As one the Foundation’s four implementation partners, LTCC has received $1.2 million to support its Forestry and Fire Program. LTCC is using the funding to add staff and purchase state of the art equipment and apparatus for its the Forestry and Fire Programs.
“This is a big piece of the funding puzzle needed at LTCC to educate the skilled workforce California needs to combat increasingly dangerous fire seasons, and especially in our region,” said LTCC Superintendent/President Jeff DeFranco.
In addition to this funding from the Foundation, LTCC was recently awarded three grants from local foundations to support its Forestry and Fire programs.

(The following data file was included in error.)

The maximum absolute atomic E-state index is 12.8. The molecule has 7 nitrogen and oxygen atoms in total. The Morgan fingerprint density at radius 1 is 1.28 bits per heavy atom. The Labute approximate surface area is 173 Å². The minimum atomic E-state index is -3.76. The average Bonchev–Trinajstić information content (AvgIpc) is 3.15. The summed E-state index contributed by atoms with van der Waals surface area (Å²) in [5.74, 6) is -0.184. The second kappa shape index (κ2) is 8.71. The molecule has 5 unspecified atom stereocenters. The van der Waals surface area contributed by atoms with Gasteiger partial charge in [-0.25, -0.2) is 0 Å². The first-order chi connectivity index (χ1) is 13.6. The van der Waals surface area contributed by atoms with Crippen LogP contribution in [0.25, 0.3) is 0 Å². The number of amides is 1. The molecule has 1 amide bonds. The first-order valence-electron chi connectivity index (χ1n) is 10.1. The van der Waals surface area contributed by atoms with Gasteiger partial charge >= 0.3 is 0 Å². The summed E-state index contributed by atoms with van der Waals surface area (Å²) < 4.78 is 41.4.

LTCC received a $100,000 grant from the Tahoe Truckee Community Foundation’s (TTCF) Forest Futures program to offset expensive equipment and gear costs for its Lake Tahoe Basin Fire Academy student-cadets. Forest Futures is a three-year, $30 million comprehensive playbook that can be replicated by other communities to align local organizations around minimizing the risk of extreme wildfires through better preparation, investment in forest health and infrastructure, workforce development, and the diversification of local economies.
“There is much to do, but we need people to do the work,” said Stacy Caldwell, CEO of TTCF. “We are delighted to partner with LTCC to encourage the next generation of forest workers to meet the demand. Our workforce development grants and collaborative efforts seek to solve persistent labor shortages by training people with the skills necessary to fight fires and plan and implement forest health projects.”